Gales View - 21st September 2011
From much that has been written and sometimes quite irresponsibly been campaigned about recently you might be forgiven for believing that changes to the planning law will result in our green and pleasant land being covered in tarmac, concrete and bricks and mortar. That, if I may be permitted to say so, is more than a little wide of the mark and some organisations and at least one national newspaper ought to be ashamed of themselves for propagating this nonsense.
In fact, the 1947 Planning Act carries within it a presumption in favour of development” and in 1991 that was refined to a presumption in favour of what was contained in the Local Development Plan. Ensuring that plans have to be put together on the basis of what is sustainable locally is surely to be welcomed.
What has altered is the impenetrable forest of bureaucracy and red tape that now engulfs the planning process and makes it inaccessible to ordinary mortals. As I write there are over one thousand pages of National planning policy and since only 2005 a further three thousand pages of additional `guidance` has been added. This landscape has offered rich pickings for planning lawyers and those involved in the pre-development industry but has at the same time has removed local people from participation in the proposed developments that can so dramatically alter their environment.
Far from being the Developer`s Charter” that some have sought to present, the National Planning Policy Framework to give it its proper name, aims to reduce the welter of print for national policy to just sixty pages. The Localism Bill abolishes regional spatial strategies and yet more print. What these reforms do is to establish a principle that all planning is local unless there is good reason to take a national view, such as the definition of what constitutes Green Belt Land, which will be decided nationally so that there is a uniformity of approach across the country. Local Authority and Neighbourhood plans, approved locally through consultation, will define what constitutes acceptable local development of housing and job-creating industrial sites.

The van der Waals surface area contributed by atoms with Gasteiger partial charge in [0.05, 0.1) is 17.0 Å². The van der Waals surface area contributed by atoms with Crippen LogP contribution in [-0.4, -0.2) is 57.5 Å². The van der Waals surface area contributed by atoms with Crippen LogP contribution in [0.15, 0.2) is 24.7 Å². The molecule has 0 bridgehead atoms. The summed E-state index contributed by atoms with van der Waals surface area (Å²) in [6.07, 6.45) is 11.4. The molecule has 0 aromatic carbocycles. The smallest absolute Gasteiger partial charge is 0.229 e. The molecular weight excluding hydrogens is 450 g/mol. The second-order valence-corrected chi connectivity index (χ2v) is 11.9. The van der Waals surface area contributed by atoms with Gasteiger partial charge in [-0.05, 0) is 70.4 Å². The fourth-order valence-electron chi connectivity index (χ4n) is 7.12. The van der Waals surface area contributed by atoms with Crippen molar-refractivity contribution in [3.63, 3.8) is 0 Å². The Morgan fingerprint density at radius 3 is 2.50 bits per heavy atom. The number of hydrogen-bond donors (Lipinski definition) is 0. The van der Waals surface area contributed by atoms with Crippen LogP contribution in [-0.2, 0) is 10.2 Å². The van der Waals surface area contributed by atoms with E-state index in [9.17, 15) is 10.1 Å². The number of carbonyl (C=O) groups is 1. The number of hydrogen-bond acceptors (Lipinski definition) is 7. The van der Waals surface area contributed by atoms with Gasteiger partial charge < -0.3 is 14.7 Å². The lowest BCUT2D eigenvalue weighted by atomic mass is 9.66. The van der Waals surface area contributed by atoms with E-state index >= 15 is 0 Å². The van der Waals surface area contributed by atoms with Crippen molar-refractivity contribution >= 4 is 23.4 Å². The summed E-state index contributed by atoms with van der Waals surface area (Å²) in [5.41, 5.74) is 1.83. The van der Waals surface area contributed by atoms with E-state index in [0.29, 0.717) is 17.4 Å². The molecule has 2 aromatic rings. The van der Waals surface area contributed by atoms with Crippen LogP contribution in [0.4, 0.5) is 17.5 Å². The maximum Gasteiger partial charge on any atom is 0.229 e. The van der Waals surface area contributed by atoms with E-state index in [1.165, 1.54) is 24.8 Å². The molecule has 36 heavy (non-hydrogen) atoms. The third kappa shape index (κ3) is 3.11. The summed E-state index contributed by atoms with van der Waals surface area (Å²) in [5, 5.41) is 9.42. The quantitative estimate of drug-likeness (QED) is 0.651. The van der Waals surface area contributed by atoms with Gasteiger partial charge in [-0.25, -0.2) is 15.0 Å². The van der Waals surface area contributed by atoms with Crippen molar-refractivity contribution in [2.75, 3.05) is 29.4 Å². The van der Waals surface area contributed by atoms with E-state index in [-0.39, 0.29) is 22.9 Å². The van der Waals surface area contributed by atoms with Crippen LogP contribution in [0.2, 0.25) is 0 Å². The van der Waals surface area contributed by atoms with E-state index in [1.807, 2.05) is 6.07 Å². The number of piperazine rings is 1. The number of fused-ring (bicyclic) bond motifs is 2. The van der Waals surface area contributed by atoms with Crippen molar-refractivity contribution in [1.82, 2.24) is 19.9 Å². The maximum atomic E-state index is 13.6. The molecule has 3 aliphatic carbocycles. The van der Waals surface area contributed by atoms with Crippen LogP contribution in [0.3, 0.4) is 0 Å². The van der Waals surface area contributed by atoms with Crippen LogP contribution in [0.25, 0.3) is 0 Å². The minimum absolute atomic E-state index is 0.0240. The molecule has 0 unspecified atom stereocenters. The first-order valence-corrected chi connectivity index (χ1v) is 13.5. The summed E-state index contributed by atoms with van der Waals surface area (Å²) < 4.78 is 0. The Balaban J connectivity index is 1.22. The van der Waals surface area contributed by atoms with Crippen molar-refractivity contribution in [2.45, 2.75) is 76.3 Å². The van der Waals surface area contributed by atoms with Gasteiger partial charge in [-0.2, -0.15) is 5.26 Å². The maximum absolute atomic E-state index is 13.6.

This shift of power to local people will, therefore, embrace the United Nations concept of sustainability and seek to ensure that the actions of one generation will not harm the interests of future generations. There is no proposed significant change to the manner in which local Councils will receive and process properly submitted planning applications within the confines of the locally approved and up-to-date plan. However, because the conditions of that plan will be a matter of legal record it is highly likely that prospective developers will take much greater care to make certain that their planning applications conform to local conditions rather than cheerfully anticipating local council rejection in the hope and expectation of forcing an application through on appeal to an inspector.
I see this as emphatically change for the better and, with a couple of cautions, in the local interest. It is vital that local authorities understand the importance of properly submitted and approved local plans and that local councillors who may have got into the habit of allowing difficult issues to be referred to Inspectors for decision now stand ready, willing and able to take responsibility for local development. It is vital that those generating neighbourhood plans work closely with District and City authorities to make sure that their ambitions and restrictions are compatible. And it is vital that, until the Regional Strategies are eliminated by a change in the law the Minister makes certain that adequate transitional provisions are in place so that development does not run amok while local plans in the pipeline are being finalised and approved.
To the sceptics I would add this final comment: the Minister in charge of the Localism Bill is the Kent MP, Greg Clark. (Tunbridge Wells). It was Greg who so vehemently opposed the garden grabbing” development of `brownfield sites`. He is not a man who wishes to preside over the rape of rural England.